Free to Act: An Integrated Approach to Acting / Edition 2

Free to Act: An Integrated Approach to Acting / Edition 2

by Mira Felner
     
 

View All Available Formats & Editions

ISBN-10: 0205378234

ISBN-13: 9780205378234

Pub. Date: 06/06/2003

Publisher: Pearson

Free to Act presents a holistic approach to actor training that integrates physical and psychological technique. Its integrated approach emphasizes the idea that the body informs the mind and that emotion is rooted in physical action. Providing a carefully developed system of training, Free to Act guides the student-actor through the complex process

Overview

Free to Act presents a holistic approach to actor training that integrates physical and psychological technique. Its integrated approach emphasizes the idea that the body informs the mind and that emotion is rooted in physical action. Providing a carefully developed system of training, Free to Act guides the student-actor through the complex process by which an actor is formed.

Product Details

ISBN-13:
9780205378234
Publisher:
Pearson
Publication date:
06/06/2003
Edition description:
Second Edition
Pages:
238
Product dimensions:
5.90(w) x 9.00(h) x 0.70(d)

Related Subjects

Table of Contents

Each chapter concludes with a summary.

Preface.

Acknowledgments.

Exercises.

Introduction.

The Nature of the Dramatic Situation.

Acting in the Dramatic Situation.

Understanding Acting Technique.

Acting Through Improvisation.

I. PREPARING THE BODY TO ACT.

1. Centering.

Center.

Kinesthetic Awareness.

Relaxation.

Alignment.

Respiration.

Balance, Coordination, Flexibility, and Strength.

Rediscovering Center.

The Actor's Neutral.

2. Voice.

Feeling the Voice.

The Process of Vocal Production.

Sound and Speech.

Taking Pleasure from Sound.

Opening the Vocal Passage.

Resonance.

Articulation.

Sound and Emotion.

Sound and Movement Integration.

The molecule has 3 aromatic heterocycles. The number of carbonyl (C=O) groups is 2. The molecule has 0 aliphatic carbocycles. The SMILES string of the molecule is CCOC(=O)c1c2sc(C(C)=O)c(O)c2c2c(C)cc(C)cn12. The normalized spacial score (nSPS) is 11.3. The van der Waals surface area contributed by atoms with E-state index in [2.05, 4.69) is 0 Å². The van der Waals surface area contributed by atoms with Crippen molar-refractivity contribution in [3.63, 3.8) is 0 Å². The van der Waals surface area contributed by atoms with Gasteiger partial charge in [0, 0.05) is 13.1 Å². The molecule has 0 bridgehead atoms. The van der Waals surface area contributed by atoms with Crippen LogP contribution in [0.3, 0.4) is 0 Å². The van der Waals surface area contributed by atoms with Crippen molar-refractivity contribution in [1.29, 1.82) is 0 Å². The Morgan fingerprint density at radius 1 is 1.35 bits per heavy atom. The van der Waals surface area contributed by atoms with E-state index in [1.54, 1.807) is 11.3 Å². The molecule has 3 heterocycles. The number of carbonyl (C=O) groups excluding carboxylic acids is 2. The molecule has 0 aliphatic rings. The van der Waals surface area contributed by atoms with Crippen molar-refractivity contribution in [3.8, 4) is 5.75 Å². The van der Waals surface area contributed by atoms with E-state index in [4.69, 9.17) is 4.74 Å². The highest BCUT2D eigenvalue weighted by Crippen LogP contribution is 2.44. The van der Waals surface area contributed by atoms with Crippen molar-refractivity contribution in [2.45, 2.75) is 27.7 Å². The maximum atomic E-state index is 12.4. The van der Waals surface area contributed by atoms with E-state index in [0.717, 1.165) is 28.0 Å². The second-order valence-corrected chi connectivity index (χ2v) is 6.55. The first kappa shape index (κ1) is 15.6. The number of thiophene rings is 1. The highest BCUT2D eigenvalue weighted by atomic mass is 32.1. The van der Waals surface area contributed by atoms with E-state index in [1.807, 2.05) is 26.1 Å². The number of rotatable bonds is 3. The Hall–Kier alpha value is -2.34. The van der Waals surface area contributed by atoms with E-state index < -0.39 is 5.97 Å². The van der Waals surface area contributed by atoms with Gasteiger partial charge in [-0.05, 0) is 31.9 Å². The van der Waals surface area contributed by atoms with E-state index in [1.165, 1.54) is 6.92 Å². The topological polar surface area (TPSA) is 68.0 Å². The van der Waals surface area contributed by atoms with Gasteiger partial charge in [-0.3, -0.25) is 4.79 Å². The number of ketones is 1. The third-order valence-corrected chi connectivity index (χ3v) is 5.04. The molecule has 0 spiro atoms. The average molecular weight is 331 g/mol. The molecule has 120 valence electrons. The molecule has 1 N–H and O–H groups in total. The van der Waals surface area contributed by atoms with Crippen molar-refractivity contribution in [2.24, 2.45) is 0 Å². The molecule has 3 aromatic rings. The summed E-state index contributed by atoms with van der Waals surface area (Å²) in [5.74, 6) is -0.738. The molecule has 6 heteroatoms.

Words and Feelings.

3. Harnessing Energy.

Energized Performance.

Life Energy and Theatrical Energy.

Enlarging Expression.

Centering and Energy.

Directing Energy.

Purpose, Concentration, and Energy.

Environment as Physical Energy.

Character and Energy.

4. Developing Trust Through Physical Sharing.

Breaking Down Barriers.

Eliminating the Fear of Touching.

Surrendering Physical Control.

Shaping and Sharing and Improvisation.

5. The Warm-Up.

Getting Focused.

Creating the Warm-Up.

Group Warm-Ups.

Relating the Warm-Up to the Work.

II. EMBODYING THE DRAMATIC SITUATION.

6. Communicating on Stage.

Listening and Taking In.

Personalizing.

Personalization and Subtext.

7. Given Circumstances.

Physicalizing the Given Circumstances.

Justification Through Given Circumstances.

Improvising the Given Circumstances.

Integrating the Given Circumstances.

Endowing the Given Circumstances with Emotional Meaning.

8. Objectives and Actions.

Objectives and Action Verbs.

Objectives Reflect Character and Circumstances.

Objectives and Obstacles.

Objectives and Actions as Tactical Adjustments.

Inner Action.

Integrating Technique.

9. The Psycho-Physical Connection.

Psychophysical Action.

Inner Action Justifies Physical Action.

Making Strong Physical Action Choices.

Speech Is Action.

Action, Movement and Gesture.

Action Before Emotion or Emotions Before Action?

III. UNDERSTANDING THE SCRIPT.

10. Reading a Play for Performance.

The Process of Interpretation.

The Story.

Plot.

Superobjective and Dramatic Action.

Character and Dramatic Action.

Theme.

Style.

Genre.

Tempo and Rhythm.

The Scene as Microcosm of the Play.

11. Entering Your Character's World.

Discovering Your Character's Environment.

Who--The Start of the Search for Psychology of Character.

Writing a Character Biography.

The Psychological Past as Action in the Present.

12. Scoring the Scene.

Determining Objectives.

Beats and Moments.

Scoring the Beats.

Scoring the Action.

Line Readings as Spoken Action.

Building Beats and Actions into a Scene.

IV. THE INTEGRATED PROCESS.

13. Creating a Character.

Thinking as Your Character.

Physicalizing Character.

Establishing Character Center.

Character Energy.

Character Rhythm and Tempo.

Character Alignment and Walk.

Voice and Character.

Characteristic Gesture.

Dressing a Character.

Personal and Costume Props.

14. The Rehearsal Process.

The Undirected Scene.

Rehearsal as Experiment and Exploration.

Late Rehearsal Check-Up.

Preparing a Monologue.

Working with a Director.

Glossary of Theatrical Terms.

Bibliography.

Index.

Customer Reviews

Average Review:

Write a Review

and post it to your social network

     

Most Helpful Customer Reviews

See all customer reviews >